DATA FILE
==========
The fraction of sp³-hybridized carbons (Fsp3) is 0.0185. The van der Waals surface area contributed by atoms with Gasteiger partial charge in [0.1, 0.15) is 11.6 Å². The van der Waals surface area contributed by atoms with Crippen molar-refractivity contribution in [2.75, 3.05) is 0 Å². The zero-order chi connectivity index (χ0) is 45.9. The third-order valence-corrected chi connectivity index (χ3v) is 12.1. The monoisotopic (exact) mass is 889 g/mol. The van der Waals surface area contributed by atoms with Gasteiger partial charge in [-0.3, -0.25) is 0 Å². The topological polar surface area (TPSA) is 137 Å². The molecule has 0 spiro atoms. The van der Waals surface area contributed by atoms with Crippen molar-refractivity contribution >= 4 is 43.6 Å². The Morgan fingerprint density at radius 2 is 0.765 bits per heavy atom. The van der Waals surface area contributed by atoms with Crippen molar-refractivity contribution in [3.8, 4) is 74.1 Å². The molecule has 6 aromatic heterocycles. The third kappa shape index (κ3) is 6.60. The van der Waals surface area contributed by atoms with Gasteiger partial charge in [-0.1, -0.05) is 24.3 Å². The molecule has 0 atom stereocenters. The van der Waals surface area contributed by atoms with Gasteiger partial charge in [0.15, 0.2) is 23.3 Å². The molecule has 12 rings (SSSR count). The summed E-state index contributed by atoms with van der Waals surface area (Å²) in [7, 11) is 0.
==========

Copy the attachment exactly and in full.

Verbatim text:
The fraction of sp³-hybridized carbons (Fsp3) is 0.0185. The van der Waals surface area contributed by atoms with Gasteiger partial charge in [0.1, 0.15) is 11.6 Å². The van der Waals surface area contributed by atoms with Crippen molar-refractivity contribution in [2.75, 3.05) is 0 Å². The zero-order chi connectivity index (χ0) is 45.9. The third-order valence-corrected chi connectivity index (χ3v) is 12.1. The monoisotopic (exact) mass is 889 g/mol. The van der Waals surface area contributed by atoms with Gasteiger partial charge in [-0.3, -0.25) is 0 Å². The topological polar surface area (TPSA) is 137 Å². The molecule has 0 spiro atoms. The van der Waals surface area contributed by atoms with Crippen molar-refractivity contribution >= 4 is 43.6 Å². The Morgan fingerprint density at radius 2 is 0.765 bits per heavy atom. The van der Waals surface area contributed by atoms with Crippen molar-refractivity contribution in [3.8, 4) is 74.1 Å². The molecule has 6 aromatic heterocycles. The third kappa shape index (κ3) is 6.60. The van der Waals surface area contributed by atoms with Gasteiger partial charge in [-0.1, -0.05) is 24.3 Å². The molecule has 0 atom stereocenters. The van der Waals surface area contributed by atoms with Gasteiger partial charge in [0.15, 0.2) is 23.3 Å². The molecule has 12 rings (SSSR count). The summed E-state index contributed by atoms with van der Waals surface area (Å²) in [7, 11) is 0.